The Tests: Covid-19 and the Benign Common Cold Coronavirus. Can They be Distinguished?

The Tests: Covid-19 and the Benign Common Cold Coronavirus. Can They be Distinguished?

Introductory Note by Dr. Gary Kohls

It has long been known that benign coronavirus species are capable of causing 15 – 30 % of common colds (usual symptoms: runny nose, cough, sore throat).

This reality was recently mentioned by a renowned virologist from Germany, in an interview where he also admitted that laboratory confirmation of COVID-19 is next to impossible given the high incidence of both false-positive “COVID-19” PCR swab tests and false positive “COVID-19”  serum antibody tests.

Apparently, neither test seems to be able to distinguish between the benign coronaviruses that can cause common colds and the more serious coronavirus that actually causes COVID-19!

Dr Fauci’s ignorance of (or his ”conflict of interest-generated” failure to reveal) that fact justified his oft-repeated assertions in his endless media rounds and White House press conferences prior to the ill-fated economic shut-down:

I think we should be overly aggressive (even if we) get criticized for over-reacting. I think Americans should be prepared … to hunker down.”

Below is an interview with Dr Drosten made last month, in which he revealed that the benign coronavirus that causes the common cold cannot be differentiated by the COVID test kits, over 200 of which are currently in development by profiteering medical device companies.

Dr. Gary G. Kohls, July 14, 2020


Translation from German by Global Research

Good news: Some virologists are now saying that there are people who have become immune to Covid-19, and that this “unnoticed” immunity is attributable to the (comparatively harmless) coronavirus related to the common cold, which they have had in the past. In the NDR podcast “Coronavirus Update” Dr. Christian Drosten explains what this new theory is all about.

“What this refers to is that there may be an unnoticed background immunity – due to the [common] cold coronaviruses, because they are related to the SARS CoV-2 virus in a certain way,” said the expert on Thursday.

The scientist had already spoken about the corona [common] cold viruses last week. At the time, he pointed out that 15 percent of the [common] colds were caused by well-known corona viruses. And these are so similar to the current virus that they can even cause false positive antibody tests.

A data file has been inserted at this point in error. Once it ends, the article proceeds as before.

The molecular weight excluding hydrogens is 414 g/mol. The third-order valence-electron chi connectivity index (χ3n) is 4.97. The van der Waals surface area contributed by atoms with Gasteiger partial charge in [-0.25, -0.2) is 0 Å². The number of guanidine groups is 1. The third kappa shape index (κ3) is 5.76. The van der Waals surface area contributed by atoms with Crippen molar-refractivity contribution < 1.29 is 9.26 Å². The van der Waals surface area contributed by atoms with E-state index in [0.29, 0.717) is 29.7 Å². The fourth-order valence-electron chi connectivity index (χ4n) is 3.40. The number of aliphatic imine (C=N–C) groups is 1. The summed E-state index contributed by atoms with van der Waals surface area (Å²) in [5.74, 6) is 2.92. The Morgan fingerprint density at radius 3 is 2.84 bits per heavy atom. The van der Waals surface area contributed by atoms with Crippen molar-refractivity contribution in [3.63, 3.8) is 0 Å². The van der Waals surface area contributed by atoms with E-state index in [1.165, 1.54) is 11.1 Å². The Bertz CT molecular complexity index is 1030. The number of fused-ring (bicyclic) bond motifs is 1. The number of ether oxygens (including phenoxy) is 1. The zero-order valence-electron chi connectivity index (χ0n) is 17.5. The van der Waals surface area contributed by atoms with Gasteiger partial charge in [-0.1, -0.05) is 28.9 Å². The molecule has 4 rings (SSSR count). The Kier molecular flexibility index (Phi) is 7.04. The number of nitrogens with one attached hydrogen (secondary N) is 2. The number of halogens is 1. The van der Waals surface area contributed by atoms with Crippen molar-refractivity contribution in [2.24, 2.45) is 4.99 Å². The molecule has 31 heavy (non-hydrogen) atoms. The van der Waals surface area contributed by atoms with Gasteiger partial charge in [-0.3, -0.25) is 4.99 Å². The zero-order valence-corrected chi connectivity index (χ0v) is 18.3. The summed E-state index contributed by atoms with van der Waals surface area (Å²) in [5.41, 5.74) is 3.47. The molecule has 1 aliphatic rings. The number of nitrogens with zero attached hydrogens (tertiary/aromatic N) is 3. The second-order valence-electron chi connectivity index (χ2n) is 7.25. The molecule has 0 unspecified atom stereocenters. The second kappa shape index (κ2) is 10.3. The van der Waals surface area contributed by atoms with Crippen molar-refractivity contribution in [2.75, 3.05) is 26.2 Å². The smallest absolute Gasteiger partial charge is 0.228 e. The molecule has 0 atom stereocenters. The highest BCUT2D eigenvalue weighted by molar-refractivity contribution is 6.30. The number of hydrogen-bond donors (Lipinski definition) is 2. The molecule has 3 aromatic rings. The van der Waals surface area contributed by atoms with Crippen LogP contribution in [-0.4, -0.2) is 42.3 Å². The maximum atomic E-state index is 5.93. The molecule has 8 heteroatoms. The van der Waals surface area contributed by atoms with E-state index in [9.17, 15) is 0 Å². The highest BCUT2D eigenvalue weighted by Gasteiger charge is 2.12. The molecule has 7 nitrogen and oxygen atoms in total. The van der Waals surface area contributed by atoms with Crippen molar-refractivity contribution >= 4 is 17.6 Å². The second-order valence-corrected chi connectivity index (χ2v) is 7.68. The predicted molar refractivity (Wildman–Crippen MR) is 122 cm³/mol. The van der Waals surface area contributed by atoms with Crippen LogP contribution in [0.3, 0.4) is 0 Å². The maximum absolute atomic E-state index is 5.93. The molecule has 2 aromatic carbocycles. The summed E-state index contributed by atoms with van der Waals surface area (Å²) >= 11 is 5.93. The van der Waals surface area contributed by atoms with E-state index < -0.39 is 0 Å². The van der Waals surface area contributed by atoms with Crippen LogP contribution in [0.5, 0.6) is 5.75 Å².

Incidentally, previous corona viruses have no influence on the PCR test, which is routinely used to test for Sars-CoV-2.

The important question now is: do these well-known corona viruses also become immune to the new virus? This is possible, the virologist continues:

“It could be that some people who had a cold virus a year or two ago are protected in an unprecedented way.”

Drosten reports on a preprint study from China that has just been published and in which households with infected people have been under close observation. The so-called “day rate”, the number of people who contracted infection, was very low. “That is 12, 13 percent,” said the scientist. “How can it be that so many who were in the house do not become infected? Does something like background immunity play a role in this?”

The underling concept [idea] is extremely obvious to virologists, even if there is “residual uncertainty”, Drosten said. In our current situation, this is comforting, but the lockdown was still necessary, he says.

In conclusion, Drosten says:

“In the current phase, even if you include the background immunity in models, the medical system and intensive care unit capacity would still be overloaded and it is therefore right to have taken these measures at the moment . “

Sars-CoV-2 is a new form of corona virus – a type of virus that causes flu-like infections. In most cases in Germany, the infection with the coronavirus is symptom-free to mild: you could experience a slight fever, sore throat and fatigue.

After that, the disease usually subsides.

The virus can become really dangerous, especially if you belong to a risk group: older people or those with previous illnesses (such as cancer or lung diseases) should contact their doctor if they suspect an infection.

Dr. Christian Drosten is  a prominent German virologist, director of the Institute of Virology at Berlin’s Charité hospital.

Translation from German by Global Research.

Original German text


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